Alkermes has submitted a New Drug Application (NDA) to the US Food and Drug Administration (FDA) for ALKS 5461, an oral, once-daily investigational medicine with a new action mechanism for adjunctive treatment of major depressive disorder (MDD).
The company submitted NDA based on clinical efficacy and safety aspects with data drawn from more than 30 clinical trials and more than 1,500 patients suffering with MDD.
During the clinical development programme, ALKS 5461 showed a consistent profile of antidepressant activity, safety and tolerability.
FDA granted ALKS 5461 with fast-track status in October 2013 for the adjunctive treatment of MDD in patients who did not adequately respond to standard antidepressant therapies.
Alkermes research and development executive vice president Elliot Ehrich said: “ALKS 5461 represents the first potential treatment option with a novel mechanism of action for the treatment of depression in 30 years.
“We believe its unique pharmacology may provide distinct clinical benefits for the large number of patients who do not get adequate relief from first-line standard antidepressant therapy.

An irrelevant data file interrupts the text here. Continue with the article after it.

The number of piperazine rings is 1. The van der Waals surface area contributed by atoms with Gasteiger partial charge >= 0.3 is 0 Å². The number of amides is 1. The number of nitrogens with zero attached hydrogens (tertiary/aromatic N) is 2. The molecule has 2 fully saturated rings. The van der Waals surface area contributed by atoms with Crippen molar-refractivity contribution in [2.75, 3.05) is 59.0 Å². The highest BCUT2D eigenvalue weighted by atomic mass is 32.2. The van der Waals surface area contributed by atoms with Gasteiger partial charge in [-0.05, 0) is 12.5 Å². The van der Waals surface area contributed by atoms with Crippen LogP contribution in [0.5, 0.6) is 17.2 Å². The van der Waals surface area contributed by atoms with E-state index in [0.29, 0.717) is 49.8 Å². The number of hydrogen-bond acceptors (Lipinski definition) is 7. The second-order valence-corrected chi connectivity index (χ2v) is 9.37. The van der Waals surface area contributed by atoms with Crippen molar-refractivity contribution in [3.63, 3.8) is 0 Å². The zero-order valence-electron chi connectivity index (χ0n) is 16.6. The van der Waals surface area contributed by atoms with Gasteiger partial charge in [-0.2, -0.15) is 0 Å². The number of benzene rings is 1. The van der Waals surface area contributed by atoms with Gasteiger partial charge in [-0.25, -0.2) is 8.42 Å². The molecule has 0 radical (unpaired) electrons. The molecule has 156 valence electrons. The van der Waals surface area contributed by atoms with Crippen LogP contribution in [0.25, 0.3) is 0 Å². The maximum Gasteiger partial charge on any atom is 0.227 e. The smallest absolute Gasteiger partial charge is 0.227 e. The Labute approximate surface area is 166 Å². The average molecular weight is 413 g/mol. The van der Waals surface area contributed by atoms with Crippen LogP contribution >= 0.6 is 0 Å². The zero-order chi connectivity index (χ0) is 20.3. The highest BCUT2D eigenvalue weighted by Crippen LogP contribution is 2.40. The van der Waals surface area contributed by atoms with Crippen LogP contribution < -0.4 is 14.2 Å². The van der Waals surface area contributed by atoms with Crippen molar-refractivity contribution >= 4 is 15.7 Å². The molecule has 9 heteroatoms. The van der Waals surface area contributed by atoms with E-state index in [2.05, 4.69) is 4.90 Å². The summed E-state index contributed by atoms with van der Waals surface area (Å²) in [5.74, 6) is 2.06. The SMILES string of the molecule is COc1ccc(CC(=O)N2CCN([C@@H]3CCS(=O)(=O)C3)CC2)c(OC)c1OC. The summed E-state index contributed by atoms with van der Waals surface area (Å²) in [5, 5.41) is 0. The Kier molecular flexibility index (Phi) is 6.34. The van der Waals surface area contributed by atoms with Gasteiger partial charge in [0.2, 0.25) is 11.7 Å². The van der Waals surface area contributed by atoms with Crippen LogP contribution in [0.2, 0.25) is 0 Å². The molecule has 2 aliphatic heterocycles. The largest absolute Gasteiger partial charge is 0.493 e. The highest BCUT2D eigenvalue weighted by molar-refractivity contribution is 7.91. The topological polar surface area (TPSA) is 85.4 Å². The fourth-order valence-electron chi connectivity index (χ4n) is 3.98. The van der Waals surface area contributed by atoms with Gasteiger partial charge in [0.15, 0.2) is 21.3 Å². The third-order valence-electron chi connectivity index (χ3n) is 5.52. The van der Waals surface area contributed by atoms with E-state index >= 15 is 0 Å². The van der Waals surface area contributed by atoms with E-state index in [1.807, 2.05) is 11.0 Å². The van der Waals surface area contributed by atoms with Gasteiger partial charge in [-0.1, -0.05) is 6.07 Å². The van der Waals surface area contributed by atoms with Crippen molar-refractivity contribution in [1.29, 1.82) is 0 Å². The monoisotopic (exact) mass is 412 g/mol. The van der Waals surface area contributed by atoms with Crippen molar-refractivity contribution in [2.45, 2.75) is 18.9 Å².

“With this regulatory submission, we are one step closer to our goal of bringing this important new medicine to patients, families and healthcare professionals, who are eager for new treatment options.”
Alkermes clinical development and medical affairs chief medical officer and senior vice president Craig Hopkinson said: “ALKS 5461 has demonstrated consistent safety, tolerability and antidepressant activity for the adjunctive treatment of major depressive disorder throughout its comprehensive clinical development programme.
“The NDA submission of ALKS 5461 further demonstrates our ongoing commitment to developing innovative, patient-centred treatment options for those afflicted by serious mental illness and chronic CNS disorders.”
Serving as an opioid system modulator, ALKS 5461 is a fixed-dose combination of buprenorphine, a partial mu-opioid receptor agonist and kappa-opioid receptor antagonist, and samidorphan, a mu-opioid receptor antagonist.
It is estimated that 17 million people in the US suffer from MDD, most of whom may not sufficiently respond to initial antidepressant therapy.